The Secretary-General: I think the issues you have raised are very much part of the discussions which are going on at the moment. The question of greater United Nations involvement, or the United Nations playing a leading role in the political area, is also something that several Member States have put forward, believing that this will bring greater legitimacy to the process and acceptability to the region. So I would say, let us wait and see how the discussion proceeds, because it does cover the operations across the board: those are the discussions which are going on now.
Question: In the economic field, in oil production and revenues --
The Secretary-General: An essential part of the discussion is also to try to establish an Iraqi administration that will be responsible for running its own affairs; it is not so much for the United Nations to go in and take over the administration and management of Iraq, but for us to ensure that we accelerate the establishment of a Government and the transfer of authority and to have the Iraqis run their own affairs, as indicated in the Security Council resolution. And so I would want to see how we end up with all the discussions and negotiations which are taking place now.
Question: After the attack on Iraq -- which, in your report, you called a direct challenge to collective security -- now seems to be the moment to redefine the United Nations role there. In the debate, one of the proposals is to have the United Nations take charge of the political transition, but we have not heard clearly from the Secretary-General what you think the capabilities of the United Nations are and what the United Nations has the desire to do there. Could you lay out for us your vision of what you think the United Nations is capable of?
The Secretary-General: I think I have been very clear in my discussions with the Member States that are running this. If I am a bit hesitant, it is because I was the first to tell the Member States that some of these discussions should take place behind closed doors and that they should try and have an understanding before they come public with documents and create a sense of division. So do not expect me to go into too many details, but let me indicate that, in situations where the Member States have come together to deal with a crisis situation and establish a new political order, the United Nations has often run the political facilitation process and the United Nations Special Representative has often led that process. If Member States, by coming together to deal with Iraq, want to see that model -- whether the model of Afghanistan, Kosovo or East Timor -- they are all on the table for discussion, and the United Nations has had good experience in these areas.
Question: You made a statement recently that the elimination of nuclear weapons should be the top priority of the international community. Two of the nuclear-weapons countries -- India and Pakistan -- are coming to the United Nations General Assembly session. They had just opened talks, and now they have backtracked, there are no talks and there is again talk of some sort of confrontation. Will you be trying to get these heads of Government and State together in order to resolve their differences, because this is one of the priorities of the Security Council and one of your priorities?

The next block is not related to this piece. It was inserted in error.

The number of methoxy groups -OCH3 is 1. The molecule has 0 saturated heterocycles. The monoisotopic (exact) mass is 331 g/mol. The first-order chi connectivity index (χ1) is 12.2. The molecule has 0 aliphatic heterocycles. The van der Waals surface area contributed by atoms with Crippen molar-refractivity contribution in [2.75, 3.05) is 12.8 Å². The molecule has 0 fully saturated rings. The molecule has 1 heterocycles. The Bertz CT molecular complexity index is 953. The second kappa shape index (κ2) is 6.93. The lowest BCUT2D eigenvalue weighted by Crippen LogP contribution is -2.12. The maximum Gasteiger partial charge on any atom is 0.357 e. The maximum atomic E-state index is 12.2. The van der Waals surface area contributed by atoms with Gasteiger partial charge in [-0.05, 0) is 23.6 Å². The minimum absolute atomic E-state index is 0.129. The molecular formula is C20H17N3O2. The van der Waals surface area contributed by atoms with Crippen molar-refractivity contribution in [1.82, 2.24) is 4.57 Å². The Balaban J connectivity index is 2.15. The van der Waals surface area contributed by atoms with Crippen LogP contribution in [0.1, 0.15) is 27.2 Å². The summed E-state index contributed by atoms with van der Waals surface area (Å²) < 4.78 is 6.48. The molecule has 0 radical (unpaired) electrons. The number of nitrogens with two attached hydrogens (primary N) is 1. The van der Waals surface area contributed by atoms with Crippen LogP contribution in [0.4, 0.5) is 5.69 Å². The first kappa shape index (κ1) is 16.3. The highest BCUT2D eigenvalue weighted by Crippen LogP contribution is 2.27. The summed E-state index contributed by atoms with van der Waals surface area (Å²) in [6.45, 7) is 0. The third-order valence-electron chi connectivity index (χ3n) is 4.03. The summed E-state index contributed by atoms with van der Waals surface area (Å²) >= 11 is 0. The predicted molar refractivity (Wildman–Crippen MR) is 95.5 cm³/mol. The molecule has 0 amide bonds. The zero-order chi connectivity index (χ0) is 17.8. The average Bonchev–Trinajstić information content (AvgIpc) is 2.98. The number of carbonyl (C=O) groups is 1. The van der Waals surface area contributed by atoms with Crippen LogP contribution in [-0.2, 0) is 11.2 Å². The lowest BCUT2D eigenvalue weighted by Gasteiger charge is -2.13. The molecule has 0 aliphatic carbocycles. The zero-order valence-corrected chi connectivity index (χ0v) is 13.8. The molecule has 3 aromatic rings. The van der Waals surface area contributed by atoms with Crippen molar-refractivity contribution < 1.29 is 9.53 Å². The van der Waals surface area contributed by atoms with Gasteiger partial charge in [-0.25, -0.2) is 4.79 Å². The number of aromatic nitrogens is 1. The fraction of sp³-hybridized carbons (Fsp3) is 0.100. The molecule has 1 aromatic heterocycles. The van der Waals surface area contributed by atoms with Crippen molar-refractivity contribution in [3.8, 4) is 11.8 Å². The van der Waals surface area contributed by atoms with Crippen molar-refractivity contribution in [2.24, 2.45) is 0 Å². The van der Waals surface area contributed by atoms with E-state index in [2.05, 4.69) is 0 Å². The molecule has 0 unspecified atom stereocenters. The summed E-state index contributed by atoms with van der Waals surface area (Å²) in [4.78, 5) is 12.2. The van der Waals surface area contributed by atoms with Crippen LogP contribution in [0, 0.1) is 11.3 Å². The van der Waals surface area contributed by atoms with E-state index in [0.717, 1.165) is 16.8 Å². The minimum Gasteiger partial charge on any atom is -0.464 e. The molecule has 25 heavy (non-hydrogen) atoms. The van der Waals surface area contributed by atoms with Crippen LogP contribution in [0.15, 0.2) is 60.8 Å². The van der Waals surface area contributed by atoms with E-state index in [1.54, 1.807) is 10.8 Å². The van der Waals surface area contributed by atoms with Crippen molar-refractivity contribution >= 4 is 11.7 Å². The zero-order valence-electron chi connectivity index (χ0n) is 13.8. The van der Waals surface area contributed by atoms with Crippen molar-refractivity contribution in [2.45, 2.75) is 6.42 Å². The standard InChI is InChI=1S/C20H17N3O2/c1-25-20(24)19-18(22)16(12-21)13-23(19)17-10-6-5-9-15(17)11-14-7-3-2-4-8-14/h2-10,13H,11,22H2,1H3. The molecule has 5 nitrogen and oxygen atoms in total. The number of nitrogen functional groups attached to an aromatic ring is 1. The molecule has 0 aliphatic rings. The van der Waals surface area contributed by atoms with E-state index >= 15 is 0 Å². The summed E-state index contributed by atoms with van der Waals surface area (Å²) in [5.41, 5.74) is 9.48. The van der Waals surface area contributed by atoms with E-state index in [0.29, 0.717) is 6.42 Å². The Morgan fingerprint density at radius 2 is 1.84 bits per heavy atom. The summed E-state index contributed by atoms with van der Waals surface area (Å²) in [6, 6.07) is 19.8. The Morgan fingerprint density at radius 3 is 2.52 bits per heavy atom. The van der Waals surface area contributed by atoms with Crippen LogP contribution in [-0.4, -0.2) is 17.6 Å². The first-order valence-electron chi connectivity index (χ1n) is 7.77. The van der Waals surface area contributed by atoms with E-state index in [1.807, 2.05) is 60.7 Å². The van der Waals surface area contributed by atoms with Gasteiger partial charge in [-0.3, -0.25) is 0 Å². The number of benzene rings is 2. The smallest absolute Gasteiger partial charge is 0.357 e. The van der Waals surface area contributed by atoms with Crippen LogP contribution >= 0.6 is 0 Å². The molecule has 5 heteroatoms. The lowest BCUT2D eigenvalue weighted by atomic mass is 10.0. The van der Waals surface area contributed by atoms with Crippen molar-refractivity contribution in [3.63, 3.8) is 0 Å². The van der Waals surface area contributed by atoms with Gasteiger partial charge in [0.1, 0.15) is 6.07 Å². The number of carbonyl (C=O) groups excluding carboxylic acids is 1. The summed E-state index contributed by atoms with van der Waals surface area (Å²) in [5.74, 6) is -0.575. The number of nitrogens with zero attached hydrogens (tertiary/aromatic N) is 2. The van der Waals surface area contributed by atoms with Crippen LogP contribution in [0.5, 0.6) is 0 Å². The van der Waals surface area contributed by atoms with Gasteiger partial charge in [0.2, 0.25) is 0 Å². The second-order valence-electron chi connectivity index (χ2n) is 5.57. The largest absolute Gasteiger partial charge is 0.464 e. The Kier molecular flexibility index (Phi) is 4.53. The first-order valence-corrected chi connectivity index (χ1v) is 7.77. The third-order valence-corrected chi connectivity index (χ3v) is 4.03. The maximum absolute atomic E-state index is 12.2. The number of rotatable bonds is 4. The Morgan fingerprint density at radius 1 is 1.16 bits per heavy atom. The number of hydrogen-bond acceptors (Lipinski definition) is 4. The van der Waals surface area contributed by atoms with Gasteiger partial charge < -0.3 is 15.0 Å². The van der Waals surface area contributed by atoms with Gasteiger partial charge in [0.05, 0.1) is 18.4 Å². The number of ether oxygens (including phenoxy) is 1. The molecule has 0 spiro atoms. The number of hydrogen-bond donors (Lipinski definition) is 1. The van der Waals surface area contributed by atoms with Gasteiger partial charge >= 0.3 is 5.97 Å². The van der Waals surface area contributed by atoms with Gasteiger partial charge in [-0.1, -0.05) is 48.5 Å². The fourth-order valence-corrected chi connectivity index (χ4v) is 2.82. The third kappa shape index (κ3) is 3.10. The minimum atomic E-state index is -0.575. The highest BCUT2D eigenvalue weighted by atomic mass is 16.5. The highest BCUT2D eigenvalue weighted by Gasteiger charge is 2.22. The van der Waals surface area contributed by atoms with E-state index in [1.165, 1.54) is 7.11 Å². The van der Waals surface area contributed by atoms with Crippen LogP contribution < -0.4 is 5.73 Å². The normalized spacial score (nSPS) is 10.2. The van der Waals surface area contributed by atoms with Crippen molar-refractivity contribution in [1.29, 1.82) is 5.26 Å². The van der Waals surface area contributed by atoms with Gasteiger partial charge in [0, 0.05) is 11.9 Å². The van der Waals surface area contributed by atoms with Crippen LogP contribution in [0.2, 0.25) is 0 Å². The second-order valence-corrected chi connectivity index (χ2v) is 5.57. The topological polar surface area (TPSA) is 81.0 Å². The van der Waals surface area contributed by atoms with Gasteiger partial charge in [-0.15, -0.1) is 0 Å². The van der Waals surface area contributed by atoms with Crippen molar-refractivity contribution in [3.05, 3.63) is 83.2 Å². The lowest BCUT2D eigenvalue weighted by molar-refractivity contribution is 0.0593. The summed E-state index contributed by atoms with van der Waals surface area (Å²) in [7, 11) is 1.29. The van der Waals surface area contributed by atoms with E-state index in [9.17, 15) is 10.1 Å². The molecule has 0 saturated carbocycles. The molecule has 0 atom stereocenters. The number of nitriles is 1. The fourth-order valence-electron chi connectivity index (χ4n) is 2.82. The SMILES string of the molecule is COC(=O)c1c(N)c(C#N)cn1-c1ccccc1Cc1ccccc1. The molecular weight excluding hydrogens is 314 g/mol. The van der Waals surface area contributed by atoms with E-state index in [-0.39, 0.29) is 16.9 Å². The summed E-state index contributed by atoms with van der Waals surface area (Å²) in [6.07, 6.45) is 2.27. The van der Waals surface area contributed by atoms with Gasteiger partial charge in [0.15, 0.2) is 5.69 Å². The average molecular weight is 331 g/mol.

The Secretary-General: I have always encouraged dialogue between the two States, and on each opportunity I have with the leaders, I raise this issue, and I intend to raise it. I think it is important that the dialogue continue. Both leaders recently sent out signals that they were prepared to engage in a sustained dialogue, and I hope that we will be able to get them back to that. Of course, the issue has been complicated by some of these terrorist attacks. But I hope that that is not going to derail indefinitely the willingness to talk, because I think that without dialogue -- without an attempt to resolve these issues peacefully -- we may not be able to resolve the issue of violence either.
Question: I want to ask you about Colombia. The rebels have asked the United Nations to come to the table. Your special representative -- or the mediator -- seems to be seen with skepticism by both sides. What is the role that the United Nations is going to play in this, and are you keeping your special representative?
The Secretary-General: Yes, my special representative will continue his work. My good offices are available. We are not approaching the process with scepticism, but we are approaching it cautiously and with discretion.
Question: In your report, you talk about double standards on applying proliferation norms on nuclear weapons and in terms of weapons of mass destruction in general. You refer to weak enforcement of provisions. Keeping in mind that the United States seems to be very much in favor of discrimination in proliferation and ad hoc enforcement regimes, how can you encourage a universal system of control and elimination of weapons of mass destruction?
The Secretary-General: On the question of nuclear disarmament, I think the nuclear Powers also have to show an example. They have to demonstrate to the rest of the world that they themselves take the issue of disarmament very seriously and that they are determined, and will take demonstrable steps, to reduce their own stocks. Otherwise, it is extremely difficult to convince others not to try to get them, either covertly or otherwise. So when I talked of double standards, I meant that we should all take the issue of disarmament very seriously, and that those who have nuclear weapons should demonstrate by their own acts that they are taking the lead in disarmament, and that others should follow. It would also discourage others from getting these weapons if you have to disarm or get rid of them at the end of it.